What do Bonnie Prince Charlie, Harry Potter, James Bond and a sheep farm have in common?

We visited them all today. Sort of!

The view from our loft was pretty impressive. When I opened the window to get a better look, it was pretty cold too!

Ben Nevis
Loch Linnhe
Out the window

We drove about 20 minutes to a little place called Glenfinnan.

Glenfinnan is a big on the tourist map for two reasons. But I’m pretty sure the majority of visitors only come for one.

Glenfinnan is the home to a monument celebrating the spot where Bonnie Prince Charlie raised his fathers standard, marking the start of the Jacobite rebellion. The highlander perched on top of the monument is a reminder of the clansmen who gave their lives to the Jacobite cause. Less than a year after Charlie’s brave stand, the battle of Culloden took place.

Don’t do it!!!

The setting was stunning !!

Glenfinnan is also home to the Glenfinnan Railway Viaduct which features in the Harry Potter Movies.

At 10.30am each day a steam train (similar to the Hogwarts Express) chugs over the viaduct sending a lot of young ( and not so young) Harry Potter fans into a tizz. So, guess when this train stopped operating for the winter? Yep!! Yesterday!!

Katie taught me well

Interesting fact: (for me only). Many years ago (36 years ago!!) I caught a train from Maillag to Glasgow and I have just realised I would have passed over this beautiful viaduct. Before it was famous.

Ben Nevis again

Back in Fort William we called in at Neptune’s Steps to see the huge lochs in operation. A yacht was heading up the lochs and the process took over an hour and several loch gate workers. None of that windlass stuff. It was fascinating to watch.

That’s not a canal boat!
Series of 8 Staircase lochs
Going down

We drove south towards Glasgow. The drive continued to be so picturesque it was breathtaking.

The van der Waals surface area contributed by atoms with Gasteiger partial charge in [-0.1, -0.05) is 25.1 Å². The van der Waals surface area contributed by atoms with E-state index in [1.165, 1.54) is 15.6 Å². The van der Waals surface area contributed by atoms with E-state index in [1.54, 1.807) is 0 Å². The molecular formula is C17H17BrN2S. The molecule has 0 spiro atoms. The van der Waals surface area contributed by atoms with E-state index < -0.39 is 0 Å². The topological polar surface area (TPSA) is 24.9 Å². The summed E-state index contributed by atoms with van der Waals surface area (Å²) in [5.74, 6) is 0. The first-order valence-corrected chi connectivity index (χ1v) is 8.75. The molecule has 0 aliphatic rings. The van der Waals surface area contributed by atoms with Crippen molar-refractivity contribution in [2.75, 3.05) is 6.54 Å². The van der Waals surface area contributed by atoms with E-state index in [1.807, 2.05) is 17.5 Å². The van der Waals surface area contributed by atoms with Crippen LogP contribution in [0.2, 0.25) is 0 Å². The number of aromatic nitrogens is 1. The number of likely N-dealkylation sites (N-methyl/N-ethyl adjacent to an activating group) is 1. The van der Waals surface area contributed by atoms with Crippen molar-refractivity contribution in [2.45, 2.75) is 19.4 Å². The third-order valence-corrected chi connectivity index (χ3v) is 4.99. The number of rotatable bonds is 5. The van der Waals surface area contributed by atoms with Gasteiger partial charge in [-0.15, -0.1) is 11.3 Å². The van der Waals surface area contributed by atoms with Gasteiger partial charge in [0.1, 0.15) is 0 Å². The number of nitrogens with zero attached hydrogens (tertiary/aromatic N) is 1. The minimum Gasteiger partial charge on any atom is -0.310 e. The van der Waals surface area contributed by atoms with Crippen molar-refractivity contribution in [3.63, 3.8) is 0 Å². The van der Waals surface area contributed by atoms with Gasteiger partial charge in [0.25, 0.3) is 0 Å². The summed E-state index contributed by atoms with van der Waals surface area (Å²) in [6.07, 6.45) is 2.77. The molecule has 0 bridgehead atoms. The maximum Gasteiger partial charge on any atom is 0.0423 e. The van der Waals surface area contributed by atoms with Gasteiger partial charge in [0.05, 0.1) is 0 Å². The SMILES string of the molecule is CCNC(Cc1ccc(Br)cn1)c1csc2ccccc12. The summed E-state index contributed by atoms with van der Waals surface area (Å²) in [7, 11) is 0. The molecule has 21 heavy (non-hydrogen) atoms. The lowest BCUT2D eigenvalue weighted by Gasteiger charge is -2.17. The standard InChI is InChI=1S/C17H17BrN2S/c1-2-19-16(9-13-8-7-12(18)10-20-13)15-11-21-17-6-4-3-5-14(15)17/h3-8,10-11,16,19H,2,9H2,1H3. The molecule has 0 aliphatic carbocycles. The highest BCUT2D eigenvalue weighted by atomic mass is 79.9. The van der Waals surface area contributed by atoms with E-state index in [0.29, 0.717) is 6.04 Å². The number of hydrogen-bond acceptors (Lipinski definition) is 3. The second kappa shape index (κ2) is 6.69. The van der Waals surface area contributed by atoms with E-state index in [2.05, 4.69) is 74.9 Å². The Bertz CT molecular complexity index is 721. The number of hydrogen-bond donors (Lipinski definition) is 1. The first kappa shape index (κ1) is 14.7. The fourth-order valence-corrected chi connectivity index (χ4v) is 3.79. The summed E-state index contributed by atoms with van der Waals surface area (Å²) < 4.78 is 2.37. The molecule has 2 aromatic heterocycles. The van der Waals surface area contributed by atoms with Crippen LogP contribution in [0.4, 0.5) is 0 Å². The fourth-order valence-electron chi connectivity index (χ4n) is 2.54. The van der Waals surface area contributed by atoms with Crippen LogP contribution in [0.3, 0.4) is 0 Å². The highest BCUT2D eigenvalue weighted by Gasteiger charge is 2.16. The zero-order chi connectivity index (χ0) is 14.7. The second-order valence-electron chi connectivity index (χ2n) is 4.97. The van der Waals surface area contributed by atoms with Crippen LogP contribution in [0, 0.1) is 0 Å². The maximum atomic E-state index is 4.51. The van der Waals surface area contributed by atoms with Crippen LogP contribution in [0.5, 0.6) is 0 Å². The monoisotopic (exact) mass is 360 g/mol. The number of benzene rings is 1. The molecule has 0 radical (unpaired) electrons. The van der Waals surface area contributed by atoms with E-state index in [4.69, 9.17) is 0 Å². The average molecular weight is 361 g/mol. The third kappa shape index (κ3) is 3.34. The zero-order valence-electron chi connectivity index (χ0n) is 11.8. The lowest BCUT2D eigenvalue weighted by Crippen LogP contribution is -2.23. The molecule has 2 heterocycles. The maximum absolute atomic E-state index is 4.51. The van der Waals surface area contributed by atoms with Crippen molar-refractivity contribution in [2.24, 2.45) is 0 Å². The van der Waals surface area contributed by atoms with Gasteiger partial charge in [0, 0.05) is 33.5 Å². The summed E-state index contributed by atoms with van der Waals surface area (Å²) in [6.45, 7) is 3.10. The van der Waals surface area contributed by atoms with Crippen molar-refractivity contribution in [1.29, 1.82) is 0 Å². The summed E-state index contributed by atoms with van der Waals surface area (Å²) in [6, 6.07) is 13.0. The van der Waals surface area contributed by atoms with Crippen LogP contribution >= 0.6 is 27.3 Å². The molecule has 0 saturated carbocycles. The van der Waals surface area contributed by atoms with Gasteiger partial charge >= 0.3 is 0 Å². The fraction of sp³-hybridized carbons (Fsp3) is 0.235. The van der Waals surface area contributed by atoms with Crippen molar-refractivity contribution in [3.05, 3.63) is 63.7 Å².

I commented to Grahame that the scenery reminded me of the scenery in the James Bond movie, Skyfall. The scene was filmed near Glencoe and sure enough that’s where we were!

We drove along Loch Lomond and I guess by then we were out of the highlands!

Goodbye stunning stark snowy scenery. You made my eyes happy.

Goodbye Highland Coos. You are so cute!! You made me smile!!

Goodbye waterfalls, goodbye sideways hail, goodbye soggy ground, goodbye North Coast 500. You were amazing.

About half an hour past Glasgow, in a little farming village called Nemphlar, we visited Margaret and Robin. We had never met them before, but we had come specifically to their sheep farm to do so. They are long lost, almost, sort of, nearly relatives on my Dads side. Dad had found them on Ancestry as potential relatives going back a few generations. Turns out they are! We promised Dad that if we were in the area we would call in.

I were lovely and made us feel very welcome. They pulled out the family tree and explained our connection. I still don’t really get it, but it has everything to do with Catherine Elizabeth Johnson Leary.

Hirds and Partlands in pub pic

She married my great great grandpa. When he died, she remarried a James Hird who is an ancestor of Margarets. I think!!


Anyway Robin and Margaret breed prizewinning sheep who produce prizewinning wool. So we went to feed some of the sheep and we got to check out the wool.

It was getting late and now daylight savings had finished, dark. We had to get back to Glasgow where we had booked our final nights accommodation!!

Glasgow at night

So do you see the connection? We did all this in one day!!

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